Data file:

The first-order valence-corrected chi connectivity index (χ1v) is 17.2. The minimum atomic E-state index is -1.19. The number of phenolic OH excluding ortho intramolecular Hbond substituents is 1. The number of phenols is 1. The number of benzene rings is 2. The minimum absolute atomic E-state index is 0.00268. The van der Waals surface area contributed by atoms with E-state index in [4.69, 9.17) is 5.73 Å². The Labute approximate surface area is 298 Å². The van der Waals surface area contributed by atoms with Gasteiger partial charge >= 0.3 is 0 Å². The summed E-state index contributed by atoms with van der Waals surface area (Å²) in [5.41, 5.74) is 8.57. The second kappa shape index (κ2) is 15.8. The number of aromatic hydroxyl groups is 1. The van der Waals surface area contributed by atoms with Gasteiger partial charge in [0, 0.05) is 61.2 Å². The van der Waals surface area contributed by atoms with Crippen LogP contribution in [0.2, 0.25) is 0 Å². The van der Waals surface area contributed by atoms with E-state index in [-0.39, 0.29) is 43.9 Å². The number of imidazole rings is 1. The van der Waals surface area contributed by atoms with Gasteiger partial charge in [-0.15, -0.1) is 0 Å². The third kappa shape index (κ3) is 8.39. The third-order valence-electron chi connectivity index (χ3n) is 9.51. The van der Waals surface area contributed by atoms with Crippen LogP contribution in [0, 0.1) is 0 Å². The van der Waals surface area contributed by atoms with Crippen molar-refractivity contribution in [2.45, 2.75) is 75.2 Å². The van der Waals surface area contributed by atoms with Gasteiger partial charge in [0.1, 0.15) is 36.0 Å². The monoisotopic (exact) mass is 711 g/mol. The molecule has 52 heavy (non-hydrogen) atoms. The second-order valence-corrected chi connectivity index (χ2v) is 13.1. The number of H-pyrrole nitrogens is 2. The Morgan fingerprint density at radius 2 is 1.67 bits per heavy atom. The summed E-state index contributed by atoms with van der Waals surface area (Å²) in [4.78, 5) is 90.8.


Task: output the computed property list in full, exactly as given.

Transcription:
The first-order valence-corrected chi connectivity index (χ1v) is 17.2. The minimum atomic E-state index is -1.19. The number of phenolic OH excluding ortho intramolecular Hbond substituents is 1. The number of phenols is 1. The number of benzene rings is 2. The minimum absolute atomic E-state index is 0.00268. The van der Waals surface area contributed by atoms with E-state index in [4.69, 9.17) is 5.73 Å². The Labute approximate surface area is 298 Å². The van der Waals surface area contributed by atoms with Gasteiger partial charge >= 0.3 is 0 Å². The summed E-state index contributed by atoms with van der Waals surface area (Å²) in [5.41, 5.74) is 8.57. The second kappa shape index (κ2) is 15.8. The number of aromatic hydroxyl groups is 1. The van der Waals surface area contributed by atoms with Gasteiger partial charge in [0, 0.05) is 61.2 Å². The van der Waals surface area contributed by atoms with Crippen LogP contribution in [0.2, 0.25) is 0 Å². The van der Waals surface area contributed by atoms with E-state index in [-0.39, 0.29) is 43.9 Å². The number of imidazole rings is 1. The van der Waals surface area contributed by atoms with Gasteiger partial charge in [-0.15, -0.1) is 0 Å². The third kappa shape index (κ3) is 8.39. The third-order valence-electron chi connectivity index (χ3n) is 9.51. The van der Waals surface area contributed by atoms with Crippen LogP contribution in [0, 0.1) is 0 Å². The van der Waals surface area contributed by atoms with Crippen molar-refractivity contribution in [2.45, 2.75) is 75.2 Å². The van der Waals surface area contributed by atoms with Gasteiger partial charge in [0.1, 0.15) is 36.0 Å². The monoisotopic (exact) mass is 711 g/mol. The molecule has 52 heavy (non-hydrogen) atoms. The second-order valence-corrected chi connectivity index (χ2v) is 13.1. The number of H-pyrrole nitrogens is 2. The Morgan fingerprint density at radius 2 is 1.67 bits per heavy atom. The summed E-state index contributed by atoms with van der Waals surface area (Å²) in [4.78, 5) is 90.8.